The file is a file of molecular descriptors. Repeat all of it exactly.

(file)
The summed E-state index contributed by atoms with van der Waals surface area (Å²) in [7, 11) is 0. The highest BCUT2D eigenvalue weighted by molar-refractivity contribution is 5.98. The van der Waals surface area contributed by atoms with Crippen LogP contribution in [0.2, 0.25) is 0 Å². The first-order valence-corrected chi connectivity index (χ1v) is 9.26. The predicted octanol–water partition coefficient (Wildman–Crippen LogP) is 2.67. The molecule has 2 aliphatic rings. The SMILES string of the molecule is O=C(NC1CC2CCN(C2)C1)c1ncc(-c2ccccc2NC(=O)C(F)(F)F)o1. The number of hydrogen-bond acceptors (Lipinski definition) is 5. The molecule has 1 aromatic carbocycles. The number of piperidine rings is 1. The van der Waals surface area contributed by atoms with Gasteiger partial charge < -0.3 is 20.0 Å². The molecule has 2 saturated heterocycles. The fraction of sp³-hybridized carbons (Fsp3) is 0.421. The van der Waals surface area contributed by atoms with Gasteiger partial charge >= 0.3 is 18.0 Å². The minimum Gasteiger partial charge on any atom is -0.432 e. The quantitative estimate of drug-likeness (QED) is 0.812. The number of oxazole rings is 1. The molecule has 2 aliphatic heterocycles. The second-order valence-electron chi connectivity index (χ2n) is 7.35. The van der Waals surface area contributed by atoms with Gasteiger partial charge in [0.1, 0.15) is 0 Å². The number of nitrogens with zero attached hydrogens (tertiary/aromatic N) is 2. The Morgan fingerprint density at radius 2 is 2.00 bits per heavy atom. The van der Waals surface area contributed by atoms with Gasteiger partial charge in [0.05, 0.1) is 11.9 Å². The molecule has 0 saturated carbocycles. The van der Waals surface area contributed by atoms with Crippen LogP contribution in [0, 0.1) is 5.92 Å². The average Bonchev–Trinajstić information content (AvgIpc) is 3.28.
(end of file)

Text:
The summed E-state index contributed by atoms with van der Waals surface area (Å²) in [7, 11) is 0. The highest BCUT2D eigenvalue weighted by molar-refractivity contribution is 5.98. The van der Waals surface area contributed by atoms with Crippen LogP contribution in [0.2, 0.25) is 0 Å². The first-order valence-corrected chi connectivity index (χ1v) is 9.26. The predicted octanol–water partition coefficient (Wildman–Crippen LogP) is 2.67. The molecule has 2 aliphatic rings. The SMILES string of the molecule is O=C(NC1CC2CCN(C2)C1)c1ncc(-c2ccccc2NC(=O)C(F)(F)F)o1. The number of hydrogen-bond acceptors (Lipinski definition) is 5. The molecule has 1 aromatic carbocycles. The number of piperidine rings is 1. The van der Waals surface area contributed by atoms with Gasteiger partial charge < -0.3 is 20.0 Å². The molecule has 2 saturated heterocycles. The fraction of sp³-hybridized carbons (Fsp3) is 0.421. The van der Waals surface area contributed by atoms with Gasteiger partial charge >= 0.3 is 18.0 Å². The minimum Gasteiger partial charge on any atom is -0.432 e. The quantitative estimate of drug-likeness (QED) is 0.812. The number of oxazole rings is 1. The molecule has 2 aliphatic heterocycles. The second-order valence-electron chi connectivity index (χ2n) is 7.35. The van der Waals surface area contributed by atoms with Gasteiger partial charge in [0.1, 0.15) is 0 Å². The number of nitrogens with zero attached hydrogens (tertiary/aromatic N) is 2. The Morgan fingerprint density at radius 2 is 2.00 bits per heavy atom. The van der Waals surface area contributed by atoms with Gasteiger partial charge in [0.05, 0.1) is 11.9 Å². The molecule has 0 saturated carbocycles. The van der Waals surface area contributed by atoms with Crippen LogP contribution in [0, 0.1) is 5.92 Å². The average Bonchev–Trinajstić information content (AvgIpc) is 3.28.